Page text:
The year was 1930, the height of the Great Depression, when my great-grandparents welcomed their youngest child and only daughter, Ellen Rose, into the world. She was one of eight children helping her parents keep The Nortz House in Belfort, NY. The family-run hotel and saloon was in a tiny, rural, northern New York town so remote that the kids went to school two towns over and often got snowed in. Ellen left her small town, married a Rochester-born WWII veteran and raised six of her own children. She also helped her husband run the family button business. Thirty years ago, they welcomed their oldest grandson into this world… little did they know that he would grow up to make liquor, and name his distillery after their button factory and a fun family story.
Many years ago The Nortz House passed out of my family’s hands, but it is still a bar, now called The Belfort Inn – and was recently purchased by a cousin of mine several times removed. Today I have learned that they proudly serve Black Button products; imagine how small of a world it is! The very building where my grandmother was born, the bar she helped keep as a girl, now serves her grandson’s liquor. If you ever happen by the little town of Belfort, NY, please do stop in and give pause to the men and women whose time has come and gone and whose efforts helped shape the world we live in today.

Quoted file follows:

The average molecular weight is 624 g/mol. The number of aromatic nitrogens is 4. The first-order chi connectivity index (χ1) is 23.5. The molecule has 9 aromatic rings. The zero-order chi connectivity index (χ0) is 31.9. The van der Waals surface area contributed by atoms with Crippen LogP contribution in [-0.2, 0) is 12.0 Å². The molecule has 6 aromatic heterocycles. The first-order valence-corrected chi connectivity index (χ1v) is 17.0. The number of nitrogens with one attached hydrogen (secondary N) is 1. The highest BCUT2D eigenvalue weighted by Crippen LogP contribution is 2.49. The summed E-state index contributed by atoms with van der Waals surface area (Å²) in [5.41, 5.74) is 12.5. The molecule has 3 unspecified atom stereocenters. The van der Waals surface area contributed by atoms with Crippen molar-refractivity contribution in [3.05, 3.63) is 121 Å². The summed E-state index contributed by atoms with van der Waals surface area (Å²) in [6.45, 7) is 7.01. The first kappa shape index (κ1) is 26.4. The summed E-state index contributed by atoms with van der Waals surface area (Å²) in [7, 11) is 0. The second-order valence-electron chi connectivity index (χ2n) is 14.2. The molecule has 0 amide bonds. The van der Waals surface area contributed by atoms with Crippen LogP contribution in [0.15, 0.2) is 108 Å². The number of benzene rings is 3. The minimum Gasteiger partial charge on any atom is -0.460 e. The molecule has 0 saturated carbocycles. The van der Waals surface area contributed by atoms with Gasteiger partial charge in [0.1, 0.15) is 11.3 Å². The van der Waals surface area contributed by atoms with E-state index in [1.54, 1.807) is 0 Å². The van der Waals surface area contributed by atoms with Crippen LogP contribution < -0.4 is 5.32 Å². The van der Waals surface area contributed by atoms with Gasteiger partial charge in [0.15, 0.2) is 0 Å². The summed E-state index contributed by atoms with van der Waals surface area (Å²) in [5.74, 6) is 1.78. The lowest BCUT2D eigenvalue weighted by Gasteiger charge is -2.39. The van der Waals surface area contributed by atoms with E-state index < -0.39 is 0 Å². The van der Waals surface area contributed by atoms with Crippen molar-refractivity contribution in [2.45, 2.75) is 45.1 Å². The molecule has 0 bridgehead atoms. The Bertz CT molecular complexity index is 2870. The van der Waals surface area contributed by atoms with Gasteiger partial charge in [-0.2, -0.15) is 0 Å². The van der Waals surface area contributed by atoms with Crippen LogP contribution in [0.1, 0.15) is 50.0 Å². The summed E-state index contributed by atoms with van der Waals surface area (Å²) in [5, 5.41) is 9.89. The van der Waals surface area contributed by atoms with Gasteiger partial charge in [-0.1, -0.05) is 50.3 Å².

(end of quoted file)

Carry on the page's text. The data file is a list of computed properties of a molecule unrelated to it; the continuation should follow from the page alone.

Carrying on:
I am so proud of the family of Black Button employees, a total of fifty-six incredible souls, dedicated to bringing hand crafted spirits to our local communities. I am also forever grateful for my family, whose work ethic, dedication, and values shaped my upbringing. I have the privilege to be the face of Black Button Distilling, but this movement was started long before me and will continue long after. It’s true what they say – I stand on the shoulders of giants and I stand taller because of them.
Jason Barrett – President, Black Button Distilling